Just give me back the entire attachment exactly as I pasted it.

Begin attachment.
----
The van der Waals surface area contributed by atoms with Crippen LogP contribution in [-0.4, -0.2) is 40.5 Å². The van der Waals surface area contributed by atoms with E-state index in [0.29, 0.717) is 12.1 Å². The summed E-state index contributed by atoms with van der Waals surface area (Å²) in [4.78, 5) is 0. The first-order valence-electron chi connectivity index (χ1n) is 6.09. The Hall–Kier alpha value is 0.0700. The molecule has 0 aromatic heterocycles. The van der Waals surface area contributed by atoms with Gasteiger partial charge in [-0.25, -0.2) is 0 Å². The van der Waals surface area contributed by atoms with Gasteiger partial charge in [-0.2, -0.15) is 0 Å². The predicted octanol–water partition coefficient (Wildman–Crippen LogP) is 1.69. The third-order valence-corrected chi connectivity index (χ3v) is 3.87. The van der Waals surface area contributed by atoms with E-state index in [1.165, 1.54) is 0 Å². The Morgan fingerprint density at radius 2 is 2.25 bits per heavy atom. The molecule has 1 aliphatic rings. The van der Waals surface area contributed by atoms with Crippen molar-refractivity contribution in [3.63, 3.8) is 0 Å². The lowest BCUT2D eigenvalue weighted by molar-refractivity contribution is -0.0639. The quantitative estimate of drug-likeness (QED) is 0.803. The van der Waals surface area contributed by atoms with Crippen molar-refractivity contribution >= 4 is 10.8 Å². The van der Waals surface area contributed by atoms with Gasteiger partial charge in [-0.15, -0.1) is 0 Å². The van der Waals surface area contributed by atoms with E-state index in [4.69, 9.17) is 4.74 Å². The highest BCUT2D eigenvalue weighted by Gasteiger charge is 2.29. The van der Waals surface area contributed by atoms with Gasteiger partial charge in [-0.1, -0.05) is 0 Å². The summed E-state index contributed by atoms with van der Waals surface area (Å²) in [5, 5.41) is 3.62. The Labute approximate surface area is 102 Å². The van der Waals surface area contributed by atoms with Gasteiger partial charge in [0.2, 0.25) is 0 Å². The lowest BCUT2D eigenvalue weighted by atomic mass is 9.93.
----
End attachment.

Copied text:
The van der Waals surface area contributed by atoms with Crippen LogP contribution in [-0.4, -0.2) is 40.5 Å². The van der Waals surface area contributed by atoms with E-state index in [0.29, 0.717) is 12.1 Å². The summed E-state index contributed by atoms with van der Waals surface area (Å²) in [4.78, 5) is 0. The first-order valence-electron chi connectivity index (χ1n) is 6.09. The Hall–Kier alpha value is 0.0700. The molecule has 0 aromatic heterocycles. The van der Waals surface area contributed by atoms with Gasteiger partial charge in [-0.25, -0.2) is 0 Å². The van der Waals surface area contributed by atoms with Gasteiger partial charge in [-0.2, -0.15) is 0 Å². The predicted octanol–water partition coefficient (Wildman–Crippen LogP) is 1.69. The third-order valence-corrected chi connectivity index (χ3v) is 3.87. The van der Waals surface area contributed by atoms with E-state index in [1.165, 1.54) is 0 Å². The Morgan fingerprint density at radius 2 is 2.25 bits per heavy atom. The molecule has 1 aliphatic rings. The van der Waals surface area contributed by atoms with Crippen molar-refractivity contribution in [3.63, 3.8) is 0 Å². The lowest BCUT2D eigenvalue weighted by molar-refractivity contribution is -0.0639. The quantitative estimate of drug-likeness (QED) is 0.803. The van der Waals surface area contributed by atoms with Crippen molar-refractivity contribution >= 4 is 10.8 Å². The van der Waals surface area contributed by atoms with Gasteiger partial charge in [-0.15, -0.1) is 0 Å². The van der Waals surface area contributed by atoms with E-state index in [4.69, 9.17) is 4.74 Å². The highest BCUT2D eigenvalue weighted by Gasteiger charge is 2.29. The van der Waals surface area contributed by atoms with Gasteiger partial charge in [-0.1, -0.05) is 0 Å². The summed E-state index contributed by atoms with van der Waals surface area (Å²) in [5, 5.41) is 3.62. The Labute approximate surface area is 102 Å². The van der Waals surface area contributed by atoms with Gasteiger partial charge in [0.2, 0.25) is 0 Å². The lowest BCUT2D eigenvalue weighted by atomic mass is 9.93.